Scion of Ikshvaku

George Lucas once said that mythology gives you a sense of what a people believes and what they fear. He was talking about a local population limited to a country or region. But there’s another purpose that these fantastical tales serve, which transcends political boundaries: highlight the rational capacity of the hero. Indian mythology is one of the few that built a basis for a major religion, still in existence. And also one that’s been a favourite for telling and retelling in modern literature. Following the Indian tradition of improvisational rendition, Amish Tripathi is out with his own take on Ramayana with the first volume, Scion of Ikshvaku, in his Ram Chandra series.

First things first, it is a brave endeavour to dethrone a God from his unapproachable pedestal that was otherwise out of the critics’ appeal. He did it in the Shiva Trilogy, and does it again in Scion of Ikshvaku, the story of a humanised Rama, prone to all sorts of human fallacies and desires. The story may, at the most, be said to have been inspired from the original epic with several detours where Amish goes oblique and absolutely away from the actual line of reference.

Dashrath, the king of Ayodhya is an infallible warrior and king, but is childless despite being married to three princesses for many years. In a salt-pepper turn of events he comes face to face with Lanka’s warlord, Ravan. On the decisive day of the battle his over confidence lays exposed as he incurs fatal injuries and is rushed away from the site in a brave attempt by his youngest queen, Kaikayi. Incidentally almost at the same time his eldest wife, Kaushalya, gives birth to their first son, Ram. Obviously Dashrath hates the baby and blames his shameful defeat on him.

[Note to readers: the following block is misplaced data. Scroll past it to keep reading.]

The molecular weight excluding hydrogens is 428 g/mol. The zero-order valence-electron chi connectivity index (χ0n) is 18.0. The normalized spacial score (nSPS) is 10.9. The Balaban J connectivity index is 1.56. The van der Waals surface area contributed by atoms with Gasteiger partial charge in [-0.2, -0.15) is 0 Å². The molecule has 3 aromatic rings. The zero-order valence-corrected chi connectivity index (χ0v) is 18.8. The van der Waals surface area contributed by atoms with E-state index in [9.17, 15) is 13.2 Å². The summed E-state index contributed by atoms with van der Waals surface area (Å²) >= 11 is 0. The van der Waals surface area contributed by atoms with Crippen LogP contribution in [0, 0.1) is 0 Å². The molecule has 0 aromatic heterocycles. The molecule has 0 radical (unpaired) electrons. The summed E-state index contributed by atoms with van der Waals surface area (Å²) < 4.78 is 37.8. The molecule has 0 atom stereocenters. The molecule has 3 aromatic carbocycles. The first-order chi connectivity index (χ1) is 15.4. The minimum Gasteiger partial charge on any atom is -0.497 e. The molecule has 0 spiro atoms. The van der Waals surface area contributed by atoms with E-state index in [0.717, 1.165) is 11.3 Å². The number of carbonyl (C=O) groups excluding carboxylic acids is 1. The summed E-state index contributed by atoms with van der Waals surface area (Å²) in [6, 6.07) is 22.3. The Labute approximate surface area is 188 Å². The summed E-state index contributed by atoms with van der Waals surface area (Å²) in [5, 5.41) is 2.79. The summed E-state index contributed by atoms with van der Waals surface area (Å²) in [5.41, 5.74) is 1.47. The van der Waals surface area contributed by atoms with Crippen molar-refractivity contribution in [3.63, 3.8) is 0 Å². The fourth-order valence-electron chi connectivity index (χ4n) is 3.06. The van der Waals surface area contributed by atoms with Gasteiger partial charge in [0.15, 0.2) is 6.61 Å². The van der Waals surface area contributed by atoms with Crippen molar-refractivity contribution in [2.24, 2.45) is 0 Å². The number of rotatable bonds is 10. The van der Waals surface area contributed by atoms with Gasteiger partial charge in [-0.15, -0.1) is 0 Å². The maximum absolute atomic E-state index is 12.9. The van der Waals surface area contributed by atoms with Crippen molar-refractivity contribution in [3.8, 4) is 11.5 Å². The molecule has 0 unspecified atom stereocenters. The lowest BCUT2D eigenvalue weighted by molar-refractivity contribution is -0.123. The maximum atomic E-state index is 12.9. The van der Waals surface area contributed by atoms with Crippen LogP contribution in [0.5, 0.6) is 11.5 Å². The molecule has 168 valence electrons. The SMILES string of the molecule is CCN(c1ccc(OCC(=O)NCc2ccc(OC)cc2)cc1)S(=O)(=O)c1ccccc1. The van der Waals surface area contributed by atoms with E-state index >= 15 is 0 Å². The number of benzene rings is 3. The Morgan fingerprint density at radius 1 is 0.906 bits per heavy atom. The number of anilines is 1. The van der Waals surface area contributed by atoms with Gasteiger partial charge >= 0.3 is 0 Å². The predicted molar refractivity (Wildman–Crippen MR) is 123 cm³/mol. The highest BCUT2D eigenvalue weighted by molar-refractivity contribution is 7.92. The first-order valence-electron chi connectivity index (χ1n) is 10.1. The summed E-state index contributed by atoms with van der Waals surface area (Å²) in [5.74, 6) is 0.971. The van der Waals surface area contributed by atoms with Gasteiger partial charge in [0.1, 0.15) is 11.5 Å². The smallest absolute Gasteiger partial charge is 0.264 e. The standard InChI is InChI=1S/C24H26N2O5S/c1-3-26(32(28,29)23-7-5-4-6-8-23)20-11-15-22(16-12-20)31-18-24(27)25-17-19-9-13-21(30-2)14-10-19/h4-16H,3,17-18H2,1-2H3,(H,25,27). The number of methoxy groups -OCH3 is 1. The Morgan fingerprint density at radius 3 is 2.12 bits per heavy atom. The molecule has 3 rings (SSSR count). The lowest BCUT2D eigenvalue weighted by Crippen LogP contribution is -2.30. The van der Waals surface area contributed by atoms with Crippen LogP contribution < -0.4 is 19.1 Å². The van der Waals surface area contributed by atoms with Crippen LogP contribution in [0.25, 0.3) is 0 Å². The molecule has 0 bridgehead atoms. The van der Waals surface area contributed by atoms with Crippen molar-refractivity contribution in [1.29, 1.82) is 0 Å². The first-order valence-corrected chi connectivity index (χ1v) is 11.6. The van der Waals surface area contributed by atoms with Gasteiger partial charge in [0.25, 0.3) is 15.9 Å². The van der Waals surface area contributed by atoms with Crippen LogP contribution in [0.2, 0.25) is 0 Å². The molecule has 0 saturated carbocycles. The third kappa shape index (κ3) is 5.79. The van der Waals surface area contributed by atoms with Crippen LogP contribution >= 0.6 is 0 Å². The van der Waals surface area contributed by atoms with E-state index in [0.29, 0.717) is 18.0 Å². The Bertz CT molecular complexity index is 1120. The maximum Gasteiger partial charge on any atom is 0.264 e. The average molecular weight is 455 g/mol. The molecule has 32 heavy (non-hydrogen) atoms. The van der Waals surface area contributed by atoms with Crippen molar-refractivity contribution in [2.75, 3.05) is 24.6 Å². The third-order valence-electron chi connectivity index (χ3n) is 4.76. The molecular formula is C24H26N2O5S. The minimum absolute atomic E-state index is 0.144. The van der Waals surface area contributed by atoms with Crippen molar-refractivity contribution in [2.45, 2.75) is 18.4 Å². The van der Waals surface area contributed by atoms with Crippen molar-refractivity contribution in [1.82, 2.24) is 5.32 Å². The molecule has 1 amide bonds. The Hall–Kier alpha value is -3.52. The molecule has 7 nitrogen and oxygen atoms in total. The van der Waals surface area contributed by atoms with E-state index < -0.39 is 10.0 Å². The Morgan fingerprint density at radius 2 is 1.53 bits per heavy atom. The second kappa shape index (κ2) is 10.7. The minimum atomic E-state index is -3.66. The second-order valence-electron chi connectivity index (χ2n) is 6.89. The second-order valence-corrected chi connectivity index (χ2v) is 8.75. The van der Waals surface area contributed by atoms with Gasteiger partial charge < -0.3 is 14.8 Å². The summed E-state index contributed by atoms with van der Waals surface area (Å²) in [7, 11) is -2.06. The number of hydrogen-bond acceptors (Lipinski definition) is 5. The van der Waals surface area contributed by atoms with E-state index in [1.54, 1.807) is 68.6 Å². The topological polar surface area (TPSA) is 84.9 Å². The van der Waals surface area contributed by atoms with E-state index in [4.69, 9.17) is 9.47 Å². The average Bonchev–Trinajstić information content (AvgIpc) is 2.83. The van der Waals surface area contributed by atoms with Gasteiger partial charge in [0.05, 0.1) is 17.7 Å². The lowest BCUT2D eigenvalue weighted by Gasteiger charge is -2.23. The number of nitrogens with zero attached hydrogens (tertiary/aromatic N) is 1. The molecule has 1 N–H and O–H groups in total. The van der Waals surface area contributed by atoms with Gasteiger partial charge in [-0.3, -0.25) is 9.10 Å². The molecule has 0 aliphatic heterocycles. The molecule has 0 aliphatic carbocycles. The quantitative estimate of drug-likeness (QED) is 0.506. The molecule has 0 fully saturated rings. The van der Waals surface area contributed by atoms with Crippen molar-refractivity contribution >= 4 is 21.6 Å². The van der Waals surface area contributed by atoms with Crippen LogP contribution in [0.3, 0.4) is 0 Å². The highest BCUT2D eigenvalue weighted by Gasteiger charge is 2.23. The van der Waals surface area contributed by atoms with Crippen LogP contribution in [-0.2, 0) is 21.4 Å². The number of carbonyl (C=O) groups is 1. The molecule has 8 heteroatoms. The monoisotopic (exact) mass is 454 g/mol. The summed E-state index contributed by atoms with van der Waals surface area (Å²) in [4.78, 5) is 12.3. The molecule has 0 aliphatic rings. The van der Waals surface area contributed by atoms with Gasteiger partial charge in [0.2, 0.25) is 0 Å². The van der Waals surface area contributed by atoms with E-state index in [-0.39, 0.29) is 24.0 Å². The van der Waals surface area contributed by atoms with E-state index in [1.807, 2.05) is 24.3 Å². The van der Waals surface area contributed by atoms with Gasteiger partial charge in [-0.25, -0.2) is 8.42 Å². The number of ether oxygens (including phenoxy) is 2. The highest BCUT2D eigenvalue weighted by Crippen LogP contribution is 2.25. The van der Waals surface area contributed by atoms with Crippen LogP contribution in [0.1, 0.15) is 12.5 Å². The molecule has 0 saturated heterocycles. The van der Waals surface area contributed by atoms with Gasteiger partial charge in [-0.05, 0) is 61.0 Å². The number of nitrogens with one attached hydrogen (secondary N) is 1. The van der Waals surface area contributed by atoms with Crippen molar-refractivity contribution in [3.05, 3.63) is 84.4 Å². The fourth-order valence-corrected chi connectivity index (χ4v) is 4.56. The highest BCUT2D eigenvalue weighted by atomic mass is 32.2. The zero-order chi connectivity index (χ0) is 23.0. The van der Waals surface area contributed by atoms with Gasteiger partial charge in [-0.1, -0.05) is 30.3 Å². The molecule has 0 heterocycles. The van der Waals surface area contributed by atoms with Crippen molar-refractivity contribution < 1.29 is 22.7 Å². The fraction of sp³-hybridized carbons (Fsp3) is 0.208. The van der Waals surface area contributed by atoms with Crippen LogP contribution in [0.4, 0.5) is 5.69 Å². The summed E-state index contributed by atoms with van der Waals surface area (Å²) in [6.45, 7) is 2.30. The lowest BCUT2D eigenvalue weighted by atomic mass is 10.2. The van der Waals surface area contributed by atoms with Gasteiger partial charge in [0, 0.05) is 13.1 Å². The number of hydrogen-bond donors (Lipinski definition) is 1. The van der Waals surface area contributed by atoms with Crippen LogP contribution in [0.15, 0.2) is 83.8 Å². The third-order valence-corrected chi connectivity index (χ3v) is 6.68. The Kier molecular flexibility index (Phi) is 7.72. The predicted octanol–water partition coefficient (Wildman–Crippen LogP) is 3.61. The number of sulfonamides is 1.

After all four brothers are born and come of age, they’re sent to Rishi Vashisth’s school with hidden identities. The princes return to Ayodhya years later, finishing their education in several subjects of statecraft and martial arts. Ram is given the job of maintaining law and police in Ayodhya. Dhashrath’s attitude towards his eldest son changes and he announces him as his crown prince. In the meantime Ram and Lakshman help Vishwamitra to stop an Asura attack on his hermitage, following which they head to a remote kingdom of Mithila. This is where Ram meets his sweetheart, Sita, who is not the coy, hesitant daughter of king Janak, but a daredevil who impressively kicks asses. They are married post a dramatic Swayamwar, where Ravan and Kumbhakaran are also present but feel insulted when Ram is declared the first suitor.

The next day Ravan besieges Mithila with a huge army, which is almost impossible to defeat. Ram is forced to use the forbidden biological weapon Asurastra, and Ravan makes a timely escape on his Pushpak Viman. Our prince is a ruthless follower of the rules of the land, and so accepts being banished from the kingdom for 14 years with Lakshman and Sita, who insist upon sticking together with him. The book ends in the 13th year of their exile, when Sita is kidnapped by Ravan.

Verdict

Amish does a darning well job at building up characters, even better than the kosher composers. Ram initially strikes you as a dull and boring character but he grows up to be deep and disarmingly likeable, while Lakshman shares his impulsive nature with a modern Charlie Sheen. Bharat, the otherwise ideal brother, is painted as an ambitious ladies man. Manthara dons the garb of a wealthy trader who helps Kaikayi put Bharat on the throne.

The book, however, misses the feisty pace of the first book in the Shiva trilogy. It often slows down with longish preachy speeches. An incident of gang rape and murder of Roshni, Manthara’s daughter that anticipates the Nirbhaya case of recent years, appears too forced. Overall, it is an enjoyable book, full of imagination that often shocks and makes you smile at the smart twists in its plot. It may be offensive to hardliners who can still not see their Gods to be subjected to the tools of poetic licence. It’s safe to say, however, that the author means no offence. Amish’s Ram does manage to evoke awe and respect, after all.

About the Author

Amish is a graduate of IIM-Calcutta and worked for 14 years in the financial services industry before turning to full-time writing. He lives in Mumbai with his wife Preeti and son Neel.

Rating: 7.5/10

Book: Scion of Ikshvaku

Author: Amish Tripathi

Genre: Mythological fiction

Publisher: Westland Limited

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